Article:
Global stocks hover near highs as earnings season kicks off

European equities traded close to their record highs, with tech stocks outperforming, as investors took note of the worsening pandemic situation and bought up shares in companies seen as beneficiaries of working from home and lockdowns.

The Stoxx 600 regional equity benchmark index opened 0.1 per cent higher on Wednesday, inching back towards its record level achieved last Friday, after the US S&P 500 achieved a fresh high in the previous session. London’s FTSE 100 and Germany’s Dax were both flat.

The technology and healthcare subsectors of the Stoxx rose 0.5 per cent while shares in companies whose fortunes are pegged to economies reopening did worse, with banks falling 0.5 per cent and industrials slipping 0.1 per cent. This mimicked similar sector rotations in the US and Asia overnight.

The moves came after drugmaker Johnson & Johnson said it would delay the distribution of its Covid-19 vaccine in Europe after US health agencies called for a pause of the jab’s use on Americans while they investigate several incidents of rare blood clots.

Infections are also continuing to surge in Brazil and India, while cases of the Covid-19 variant first detected in South Africa have been found in the UK.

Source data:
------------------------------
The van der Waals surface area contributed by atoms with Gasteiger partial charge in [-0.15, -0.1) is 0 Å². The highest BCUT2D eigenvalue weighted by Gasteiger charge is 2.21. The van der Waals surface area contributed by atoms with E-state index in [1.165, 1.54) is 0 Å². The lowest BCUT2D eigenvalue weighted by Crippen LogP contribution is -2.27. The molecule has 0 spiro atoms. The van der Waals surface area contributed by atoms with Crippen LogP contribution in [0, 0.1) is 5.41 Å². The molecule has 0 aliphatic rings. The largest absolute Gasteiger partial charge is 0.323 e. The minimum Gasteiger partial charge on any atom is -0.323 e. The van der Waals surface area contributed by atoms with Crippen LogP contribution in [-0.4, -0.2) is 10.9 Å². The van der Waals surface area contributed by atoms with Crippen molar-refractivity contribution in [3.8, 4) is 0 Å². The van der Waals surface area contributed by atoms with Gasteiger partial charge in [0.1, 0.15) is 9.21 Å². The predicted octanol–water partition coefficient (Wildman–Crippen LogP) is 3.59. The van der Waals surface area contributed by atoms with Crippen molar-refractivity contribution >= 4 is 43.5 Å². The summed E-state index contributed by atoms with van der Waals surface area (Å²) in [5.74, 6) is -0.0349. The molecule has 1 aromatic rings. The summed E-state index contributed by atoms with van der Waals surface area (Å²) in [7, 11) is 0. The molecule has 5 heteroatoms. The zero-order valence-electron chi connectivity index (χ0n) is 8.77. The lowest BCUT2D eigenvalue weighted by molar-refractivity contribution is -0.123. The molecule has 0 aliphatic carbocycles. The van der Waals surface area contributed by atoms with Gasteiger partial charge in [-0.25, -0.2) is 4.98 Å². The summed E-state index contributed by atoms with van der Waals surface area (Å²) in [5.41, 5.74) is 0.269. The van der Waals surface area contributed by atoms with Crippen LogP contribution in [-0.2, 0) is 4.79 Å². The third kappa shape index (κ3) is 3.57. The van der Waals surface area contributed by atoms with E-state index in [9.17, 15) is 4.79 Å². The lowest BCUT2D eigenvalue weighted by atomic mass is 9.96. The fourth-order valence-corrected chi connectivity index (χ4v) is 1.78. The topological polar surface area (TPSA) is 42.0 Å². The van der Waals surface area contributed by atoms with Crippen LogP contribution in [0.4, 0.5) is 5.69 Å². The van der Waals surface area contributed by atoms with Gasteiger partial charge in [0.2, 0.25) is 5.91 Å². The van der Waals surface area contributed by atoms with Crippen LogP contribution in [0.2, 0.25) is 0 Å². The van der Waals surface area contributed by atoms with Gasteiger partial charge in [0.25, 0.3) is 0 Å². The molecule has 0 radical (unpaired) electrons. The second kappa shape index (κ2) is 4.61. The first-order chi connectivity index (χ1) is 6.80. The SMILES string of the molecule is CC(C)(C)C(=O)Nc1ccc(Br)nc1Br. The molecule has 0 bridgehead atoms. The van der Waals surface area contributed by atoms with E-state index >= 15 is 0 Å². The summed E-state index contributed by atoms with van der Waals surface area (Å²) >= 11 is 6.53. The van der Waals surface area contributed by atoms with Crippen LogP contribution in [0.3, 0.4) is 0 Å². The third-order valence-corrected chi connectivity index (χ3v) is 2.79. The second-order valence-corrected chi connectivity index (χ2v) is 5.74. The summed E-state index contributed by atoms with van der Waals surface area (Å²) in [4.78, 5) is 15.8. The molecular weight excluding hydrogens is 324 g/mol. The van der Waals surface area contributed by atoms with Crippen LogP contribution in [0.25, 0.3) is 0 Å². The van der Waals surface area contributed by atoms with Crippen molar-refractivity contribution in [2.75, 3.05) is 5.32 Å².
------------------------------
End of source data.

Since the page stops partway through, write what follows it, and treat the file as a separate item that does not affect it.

“There is a bit of fear coming back,” said Paul Jackson, head of asset allocation research at fund manager Invesco. But with the returns on credit assets very weak, investors had few moneymaking opportunities beyond stocks, he said. “All news is good news at the moment and everything is a pretext for equity indices to go up.”

Real yields on US 10-year and 20-year Treasury bonds, which measure returns on the government debt instruments once inflation is taken into account, are below zero, pinned down by the US central bank buying about $120bn of the assets each month. “As investors sell debt securities to the Federal Reserve they have to put the money into another asset,” said Jackson. “So that is stocks or commodities.”

In Asia, Hong Kong’s Hang Seng index rose 1.3 per cent, led higher by healthcare and tech stocks. Japan’s Nikkei 225 closed 0.4 per cent lower. Futures markets signalled that both the US S&P 500 and the technology-focused Nasdaq Composite would be flat at the New York opening bell, although trading in these contracts during the European morning is often thin.

The yield on the 10-year US Treasury, which moves inversely to the price of the debt, was steady at 1.632 per cent.

The dollar, as measured against a basket of currencies, edged 0.1 per cent lower. Sterling added 0.3 per cent against the dollar to purchase $1.379. The euro rose 0.1 per cent to $1.196.

Brent crude, the international oil benchmark, gained 1.2 per cent to $64.42 a barrel.

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